Rogers buys into young CLEC

Rogers Communications Inc. has invested $26 million into a young CLEC that has made a name for itself by linking new residential developments in suburbs near Toronto with high speed fibre optic lines, at the exclusion of giant carriers Bell Canada and Shaw Communications Inc.

The deal is part of a $60 million financing Richmond Hill, Ont.’s Futureway Communications Inc. recently completed with several parties. Rogers officials said the deal gives the company about 20 per cent equity in Futureway, as well as 15 years of access to any new fibre laid by the one-year-old carrier (which is affiliated with a residential developer) in greenfield developments.

Both companies also announced a renewable short-term strategic partnership that will see Rogers use Futureway’s fibre to offer customers digital television and high speed Internet services, while Futureway will stick to selling telephony services.

Earlier this year, Futureway gained notoriety after the CRTC ruled its residential development arm did not have to grant right-of-ways that would allow Shaw and Bell to build lines to customers. At the time, Futureway was highly critical of the two carriers for not wanting to take the financial risk of building higher capacity fibre lines to residential customers. In March, Rogers obtained Shaw’s suburban Toronto territories in a swap of assets.

Iain Grant, an analyst with the Yankee Group in Canada in Brockville, Ont., said Rogers’ investment in Futureway was a clever way for the company to deflect criticism.

“It’s an interesting play (for Rogers),” he explained. “A company (Futureway) that has been critical of you and Bell will probably now be more focused in its criticism of the incumbent carrier. That is, they’ll stop saying nasty things about you.”

Len Katz, the national vice-president of sales for Rogers Cable, Inc., a division of Rogers Communications, said the company was eager to access Futureway’s fibre rather than building its own cable co-ax lines because it reduces its time to market.

“We spend more than half a billion dollars a year in capital,” he said. “But the issue isn’t the capital, the issue is timing and build schedules. Leveraging Futureway’s network offers opportunities to get to customers sooner and faster.”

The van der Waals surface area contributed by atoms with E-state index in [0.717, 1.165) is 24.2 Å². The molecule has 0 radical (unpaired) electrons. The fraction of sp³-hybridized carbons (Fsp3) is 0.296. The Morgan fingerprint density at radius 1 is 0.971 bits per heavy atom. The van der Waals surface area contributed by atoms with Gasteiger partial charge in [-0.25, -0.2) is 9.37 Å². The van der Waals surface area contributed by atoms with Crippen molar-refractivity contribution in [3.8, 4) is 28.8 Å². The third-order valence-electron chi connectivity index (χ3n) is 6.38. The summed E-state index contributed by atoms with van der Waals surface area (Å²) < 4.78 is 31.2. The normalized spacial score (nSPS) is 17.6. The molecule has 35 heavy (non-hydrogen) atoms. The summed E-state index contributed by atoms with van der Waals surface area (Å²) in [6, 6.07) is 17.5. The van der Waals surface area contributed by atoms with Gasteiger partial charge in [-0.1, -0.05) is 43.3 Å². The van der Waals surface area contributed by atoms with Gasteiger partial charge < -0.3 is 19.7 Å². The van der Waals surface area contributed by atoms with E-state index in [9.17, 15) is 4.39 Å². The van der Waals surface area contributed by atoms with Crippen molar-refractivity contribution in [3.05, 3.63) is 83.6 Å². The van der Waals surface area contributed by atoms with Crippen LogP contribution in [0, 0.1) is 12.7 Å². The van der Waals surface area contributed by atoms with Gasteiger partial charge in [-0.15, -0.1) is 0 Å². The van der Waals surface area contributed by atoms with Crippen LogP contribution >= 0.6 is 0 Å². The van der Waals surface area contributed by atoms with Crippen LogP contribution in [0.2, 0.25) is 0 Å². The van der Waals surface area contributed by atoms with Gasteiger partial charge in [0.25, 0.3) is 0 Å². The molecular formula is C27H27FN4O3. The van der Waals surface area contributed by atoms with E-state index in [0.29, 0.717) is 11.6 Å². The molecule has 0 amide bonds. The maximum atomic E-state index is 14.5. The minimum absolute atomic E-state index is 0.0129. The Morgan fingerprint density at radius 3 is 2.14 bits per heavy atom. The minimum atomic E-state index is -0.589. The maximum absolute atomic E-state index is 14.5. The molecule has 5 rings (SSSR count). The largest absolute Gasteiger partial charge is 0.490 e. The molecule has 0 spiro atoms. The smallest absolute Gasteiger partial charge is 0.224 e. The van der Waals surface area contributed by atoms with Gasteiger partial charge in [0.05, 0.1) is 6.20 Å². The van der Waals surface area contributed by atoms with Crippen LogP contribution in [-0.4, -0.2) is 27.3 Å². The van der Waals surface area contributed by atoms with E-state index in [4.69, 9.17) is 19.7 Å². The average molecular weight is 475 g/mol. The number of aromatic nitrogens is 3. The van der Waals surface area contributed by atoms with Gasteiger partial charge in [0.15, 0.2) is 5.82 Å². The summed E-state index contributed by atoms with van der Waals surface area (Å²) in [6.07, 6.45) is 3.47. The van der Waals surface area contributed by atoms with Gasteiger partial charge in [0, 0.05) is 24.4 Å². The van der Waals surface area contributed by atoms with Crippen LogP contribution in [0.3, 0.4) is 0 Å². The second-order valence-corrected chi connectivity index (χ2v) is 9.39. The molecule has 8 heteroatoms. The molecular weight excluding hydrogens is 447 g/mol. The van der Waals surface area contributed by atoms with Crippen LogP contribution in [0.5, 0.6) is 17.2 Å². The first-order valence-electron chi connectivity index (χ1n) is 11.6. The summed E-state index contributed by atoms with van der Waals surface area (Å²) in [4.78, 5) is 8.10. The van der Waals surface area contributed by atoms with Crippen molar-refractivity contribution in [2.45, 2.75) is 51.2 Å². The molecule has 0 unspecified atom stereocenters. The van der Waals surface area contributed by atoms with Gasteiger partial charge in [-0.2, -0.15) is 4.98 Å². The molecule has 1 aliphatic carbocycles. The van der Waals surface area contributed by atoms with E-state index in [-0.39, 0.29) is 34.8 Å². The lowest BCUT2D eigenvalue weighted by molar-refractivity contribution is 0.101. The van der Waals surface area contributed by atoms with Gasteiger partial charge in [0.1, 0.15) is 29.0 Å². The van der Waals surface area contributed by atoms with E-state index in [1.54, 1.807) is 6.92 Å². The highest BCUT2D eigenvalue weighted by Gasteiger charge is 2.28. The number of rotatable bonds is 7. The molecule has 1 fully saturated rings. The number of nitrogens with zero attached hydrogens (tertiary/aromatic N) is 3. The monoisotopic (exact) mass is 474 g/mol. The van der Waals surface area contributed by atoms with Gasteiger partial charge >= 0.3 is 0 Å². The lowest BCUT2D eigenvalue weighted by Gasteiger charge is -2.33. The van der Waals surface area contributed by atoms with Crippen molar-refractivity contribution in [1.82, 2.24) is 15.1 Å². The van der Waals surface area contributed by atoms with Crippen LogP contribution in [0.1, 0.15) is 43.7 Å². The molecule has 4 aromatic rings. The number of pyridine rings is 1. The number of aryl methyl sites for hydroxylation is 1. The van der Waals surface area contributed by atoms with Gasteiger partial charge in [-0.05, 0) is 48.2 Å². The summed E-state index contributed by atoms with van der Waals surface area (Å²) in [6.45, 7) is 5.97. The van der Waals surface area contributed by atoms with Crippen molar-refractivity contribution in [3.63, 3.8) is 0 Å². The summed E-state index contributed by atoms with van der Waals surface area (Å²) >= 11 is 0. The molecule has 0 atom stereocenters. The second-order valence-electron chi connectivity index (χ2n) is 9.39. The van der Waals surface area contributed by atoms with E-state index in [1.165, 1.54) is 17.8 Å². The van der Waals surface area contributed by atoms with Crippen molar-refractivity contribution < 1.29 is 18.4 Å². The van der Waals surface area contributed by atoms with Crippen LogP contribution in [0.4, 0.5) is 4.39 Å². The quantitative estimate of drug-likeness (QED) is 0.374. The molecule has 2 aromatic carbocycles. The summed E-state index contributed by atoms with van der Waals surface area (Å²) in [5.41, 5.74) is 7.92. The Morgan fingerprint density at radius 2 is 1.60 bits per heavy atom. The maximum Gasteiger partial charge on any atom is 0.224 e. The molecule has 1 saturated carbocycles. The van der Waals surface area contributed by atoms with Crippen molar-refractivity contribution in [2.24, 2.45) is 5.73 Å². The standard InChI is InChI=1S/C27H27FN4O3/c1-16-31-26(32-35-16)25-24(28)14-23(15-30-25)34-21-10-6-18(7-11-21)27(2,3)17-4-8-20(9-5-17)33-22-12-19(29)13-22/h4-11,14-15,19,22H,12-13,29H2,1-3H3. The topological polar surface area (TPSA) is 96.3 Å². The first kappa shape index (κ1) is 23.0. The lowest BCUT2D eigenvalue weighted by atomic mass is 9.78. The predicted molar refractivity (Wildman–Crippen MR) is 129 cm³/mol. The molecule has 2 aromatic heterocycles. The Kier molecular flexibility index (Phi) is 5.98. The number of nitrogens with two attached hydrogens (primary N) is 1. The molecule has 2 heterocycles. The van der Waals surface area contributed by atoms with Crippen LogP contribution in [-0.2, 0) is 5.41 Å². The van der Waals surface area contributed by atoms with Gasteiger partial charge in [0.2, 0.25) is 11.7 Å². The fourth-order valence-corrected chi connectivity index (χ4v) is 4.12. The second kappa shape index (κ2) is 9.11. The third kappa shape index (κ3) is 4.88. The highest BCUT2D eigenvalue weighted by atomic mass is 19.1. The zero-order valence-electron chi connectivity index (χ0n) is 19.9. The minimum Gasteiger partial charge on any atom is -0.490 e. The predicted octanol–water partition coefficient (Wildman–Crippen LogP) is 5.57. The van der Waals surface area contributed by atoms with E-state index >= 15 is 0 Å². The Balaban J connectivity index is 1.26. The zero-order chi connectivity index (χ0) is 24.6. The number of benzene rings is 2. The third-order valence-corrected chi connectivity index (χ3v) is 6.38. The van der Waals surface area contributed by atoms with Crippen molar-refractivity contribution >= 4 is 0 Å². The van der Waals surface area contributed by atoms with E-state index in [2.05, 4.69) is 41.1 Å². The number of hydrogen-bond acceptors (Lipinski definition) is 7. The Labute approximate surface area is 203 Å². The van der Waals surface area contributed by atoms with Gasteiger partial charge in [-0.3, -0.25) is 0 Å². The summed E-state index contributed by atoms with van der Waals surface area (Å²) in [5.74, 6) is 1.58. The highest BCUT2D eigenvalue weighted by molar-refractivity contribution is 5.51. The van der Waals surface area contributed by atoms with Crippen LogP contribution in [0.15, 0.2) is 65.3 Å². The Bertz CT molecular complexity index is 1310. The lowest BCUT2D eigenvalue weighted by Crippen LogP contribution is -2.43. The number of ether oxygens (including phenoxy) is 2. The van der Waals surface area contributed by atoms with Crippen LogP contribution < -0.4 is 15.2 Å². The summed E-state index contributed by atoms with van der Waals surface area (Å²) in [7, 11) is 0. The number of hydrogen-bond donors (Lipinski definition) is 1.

Futureway’s president and CEO, Steven McCartney, said customers in his company’s residential developments share a 10Mbps pipe between eight homes.

“So it’s very possible, that if you’re the only one of the eight (homes that subscribers to the high speed Internet service), you’ve got 10Mbps,” he said. Currently, Futureway passes 3,700 homes and has 1,000 customers actively on-line. The company expects that number to jump to 2,800 by year’s end.

Katz said the decision to effectively lease Futureway’s lines will be transparent to Rogers’ customers, and they will not have to pay a premium for the fibre-based services. However, he did say Rogers was keenly interested in finding out whether Futureway can remain profitable building fibre to the front door.

“I think fibre is still in its evolutionary stages with regard to cable,” he said. “Certainly on the telephony side, fibre has worked and is working well, but I think it’s still unproven on the video broadband side…from a financial perspective.”

McCartney dismissed speculation that Rogers, which is planning to release its own voice-services plan sometime in the new year, might want to use Futureway’s fibre to provide local and long distance telephone services to customers.

“One of the things that we agreed was in those environments where the deal applies, we won’t compete with each other,” McCartney said. “We’ll get to do the phone stuff, they get to do the other stuff (DTV and high-speed Internet).”

Katz agreed, but said Rogers would not be “precluded from doing what we think is right with customers.”